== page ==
Essential tips for giving your E-Commerce store the personal touch

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Shopping online has made a significant difference to the way we live – no longer do we need to find some time out of our busy schedules to go to a store, perhaps miles away from anywhere we’d usually be, to buy the things we need. If you want a garden shovel by the end of today, you can probably get it delivered. Run out of multivitamins? They can be with you in 24 hours. You name it, there’s an online shopping source for it.

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If there is one complaint that people have about online shopping, it’s that the experience can feel somewhat sterile. You browse, you click, you fill in a form and then you wait to receive a knock from a delivery driver. It doesn’t lend itself to a feeling of horizons being broadened – which, while it might not be something you associate with a trip to the local DIY store, is still something people feel is stripped away by E-Commerce from time to time. So if you’re getting an E-Commerce business on the road, it’s worth looking into how you can make your customer feel like a valued individual, not just some disembodied credit card details.

Make your online store more than just a store

Even with the advent of automated tills in supermarkets and curbside pick-ups, shopping in person has the advantage of making a person feel like they are interacting with the world beyond their front door. E-Commerce can never offer that physical experience, but your online store can still have a more personal, interactive feel. Hosting videos where you show how the products are made, how they are stored and how they are packed will remind the buyer that there are people on the other end of that digital connection, which feels a lot more personal than “browse-click-open-repeat”.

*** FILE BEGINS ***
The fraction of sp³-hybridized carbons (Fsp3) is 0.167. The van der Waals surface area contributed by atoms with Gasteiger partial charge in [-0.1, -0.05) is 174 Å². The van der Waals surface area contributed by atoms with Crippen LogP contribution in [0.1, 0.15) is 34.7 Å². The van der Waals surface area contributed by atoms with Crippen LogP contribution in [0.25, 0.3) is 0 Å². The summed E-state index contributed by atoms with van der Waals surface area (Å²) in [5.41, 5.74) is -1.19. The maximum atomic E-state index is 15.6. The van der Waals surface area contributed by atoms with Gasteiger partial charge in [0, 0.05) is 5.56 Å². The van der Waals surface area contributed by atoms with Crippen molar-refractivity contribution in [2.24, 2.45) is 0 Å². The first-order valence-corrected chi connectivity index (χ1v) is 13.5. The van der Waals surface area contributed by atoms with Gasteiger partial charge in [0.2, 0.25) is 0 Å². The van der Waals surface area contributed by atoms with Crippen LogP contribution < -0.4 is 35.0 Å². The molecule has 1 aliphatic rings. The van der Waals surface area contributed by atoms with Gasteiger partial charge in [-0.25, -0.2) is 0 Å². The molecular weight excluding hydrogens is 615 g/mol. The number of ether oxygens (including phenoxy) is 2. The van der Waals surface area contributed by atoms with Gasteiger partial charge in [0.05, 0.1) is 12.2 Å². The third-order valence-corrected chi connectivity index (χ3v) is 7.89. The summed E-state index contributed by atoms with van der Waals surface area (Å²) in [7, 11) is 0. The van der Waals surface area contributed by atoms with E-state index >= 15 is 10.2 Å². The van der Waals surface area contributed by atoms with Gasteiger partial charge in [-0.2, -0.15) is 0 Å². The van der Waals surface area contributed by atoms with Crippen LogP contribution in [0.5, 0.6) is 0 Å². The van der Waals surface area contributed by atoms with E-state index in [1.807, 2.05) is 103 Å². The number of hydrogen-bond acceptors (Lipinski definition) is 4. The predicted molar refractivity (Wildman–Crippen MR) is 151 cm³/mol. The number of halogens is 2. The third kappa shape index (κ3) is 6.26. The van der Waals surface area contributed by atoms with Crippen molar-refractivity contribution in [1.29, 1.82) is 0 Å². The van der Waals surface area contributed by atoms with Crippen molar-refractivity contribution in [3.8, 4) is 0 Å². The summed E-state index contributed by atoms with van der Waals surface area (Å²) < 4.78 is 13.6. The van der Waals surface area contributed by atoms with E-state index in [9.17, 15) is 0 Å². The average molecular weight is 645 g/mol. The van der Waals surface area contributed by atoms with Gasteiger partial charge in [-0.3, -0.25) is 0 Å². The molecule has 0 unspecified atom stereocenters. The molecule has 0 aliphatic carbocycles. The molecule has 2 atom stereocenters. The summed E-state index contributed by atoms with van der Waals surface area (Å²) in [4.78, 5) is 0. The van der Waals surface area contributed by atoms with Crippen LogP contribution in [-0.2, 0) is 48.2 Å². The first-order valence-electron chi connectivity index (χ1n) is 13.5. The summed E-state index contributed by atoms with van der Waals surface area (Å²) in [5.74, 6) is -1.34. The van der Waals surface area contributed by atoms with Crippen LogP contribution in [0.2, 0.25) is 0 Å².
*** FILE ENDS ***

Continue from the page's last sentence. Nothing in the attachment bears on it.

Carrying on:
Tell your story

If you go to your local hardware store to buy some paint, the chances are that you know someone behind the counter, or you’ll bump into an old friend stacking the shelves. Not every physical shopping experience is like this, but we’ve all had the experience of catching up with someone as we run a daily errand. Putting a blog on your E-Commerce site is a way of introducing that human element into the process. You can keep the blog mostly about your area of business – alerting people to new lines you’re carrying, or explaining why you’ve made changes – but you can also bring in personal stuff, like a recent family development or a funny story, to bring some relatability to matters. Just remember to avoid politics.

Personalize the experience for the customer

It’s easy enough, using the right online store software, to remember a customer’s preferences and suggest products they might like. That’s certainly something you should do anyway. However, the experience can be personalized further – thank you notes with their first order, bespoke foil greeting cards on birthdays and other special occasions, and reminder emails when they’re due to run out of a product they have bought can help them feel like you’re treating them as an individual rather than just a customer number or a lead to be sold to.